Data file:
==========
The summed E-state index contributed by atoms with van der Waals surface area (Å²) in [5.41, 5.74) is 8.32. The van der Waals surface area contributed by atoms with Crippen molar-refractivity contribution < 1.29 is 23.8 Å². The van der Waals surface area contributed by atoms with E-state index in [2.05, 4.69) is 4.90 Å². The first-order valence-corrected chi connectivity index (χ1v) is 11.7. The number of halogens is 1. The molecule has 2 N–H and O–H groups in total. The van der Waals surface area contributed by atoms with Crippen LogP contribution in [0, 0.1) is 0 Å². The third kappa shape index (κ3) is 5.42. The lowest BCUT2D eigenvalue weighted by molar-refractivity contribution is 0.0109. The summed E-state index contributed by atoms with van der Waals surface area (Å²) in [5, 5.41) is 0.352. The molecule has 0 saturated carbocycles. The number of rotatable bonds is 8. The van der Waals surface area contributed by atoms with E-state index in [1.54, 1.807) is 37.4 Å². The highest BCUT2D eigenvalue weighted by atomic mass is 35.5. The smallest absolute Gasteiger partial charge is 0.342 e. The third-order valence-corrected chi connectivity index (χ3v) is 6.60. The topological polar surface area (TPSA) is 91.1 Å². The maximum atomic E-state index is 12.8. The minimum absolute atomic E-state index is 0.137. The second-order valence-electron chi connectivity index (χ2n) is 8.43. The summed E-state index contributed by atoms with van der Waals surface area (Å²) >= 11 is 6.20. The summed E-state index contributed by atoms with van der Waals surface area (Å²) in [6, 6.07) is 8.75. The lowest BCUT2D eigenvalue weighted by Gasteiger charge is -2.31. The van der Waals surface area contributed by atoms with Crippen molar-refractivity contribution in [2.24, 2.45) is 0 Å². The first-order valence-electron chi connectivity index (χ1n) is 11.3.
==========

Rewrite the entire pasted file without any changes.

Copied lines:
The summed E-state index contributed by atoms with van der Waals surface area (Å²) in [5.41, 5.74) is 8.32. The van der Waals surface area contributed by atoms with Crippen molar-refractivity contribution < 1.29 is 23.8 Å². The van der Waals surface area contributed by atoms with E-state index in [2.05, 4.69) is 4.90 Å². The first-order valence-corrected chi connectivity index (χ1v) is 11.7. The number of halogens is 1. The molecule has 2 N–H and O–H groups in total. The van der Waals surface area contributed by atoms with Crippen LogP contribution in [0, 0.1) is 0 Å². The third kappa shape index (κ3) is 5.42. The lowest BCUT2D eigenvalue weighted by molar-refractivity contribution is 0.0109. The summed E-state index contributed by atoms with van der Waals surface area (Å²) in [5, 5.41) is 0.352. The molecule has 0 saturated carbocycles. The number of rotatable bonds is 8. The van der Waals surface area contributed by atoms with E-state index in [1.54, 1.807) is 37.4 Å². The highest BCUT2D eigenvalue weighted by atomic mass is 35.5. The smallest absolute Gasteiger partial charge is 0.342 e. The third-order valence-corrected chi connectivity index (χ3v) is 6.60. The topological polar surface area (TPSA) is 91.1 Å². The maximum atomic E-state index is 12.8. The minimum absolute atomic E-state index is 0.137. The second-order valence-electron chi connectivity index (χ2n) is 8.43. The summed E-state index contributed by atoms with van der Waals surface area (Å²) >= 11 is 6.20. The summed E-state index contributed by atoms with van der Waals surface area (Å²) in [6, 6.07) is 8.75. The lowest BCUT2D eigenvalue weighted by Gasteiger charge is -2.31. The van der Waals surface area contributed by atoms with Crippen molar-refractivity contribution in [2.24, 2.45) is 0 Å². The first-order valence-electron chi connectivity index (χ1n) is 11.3.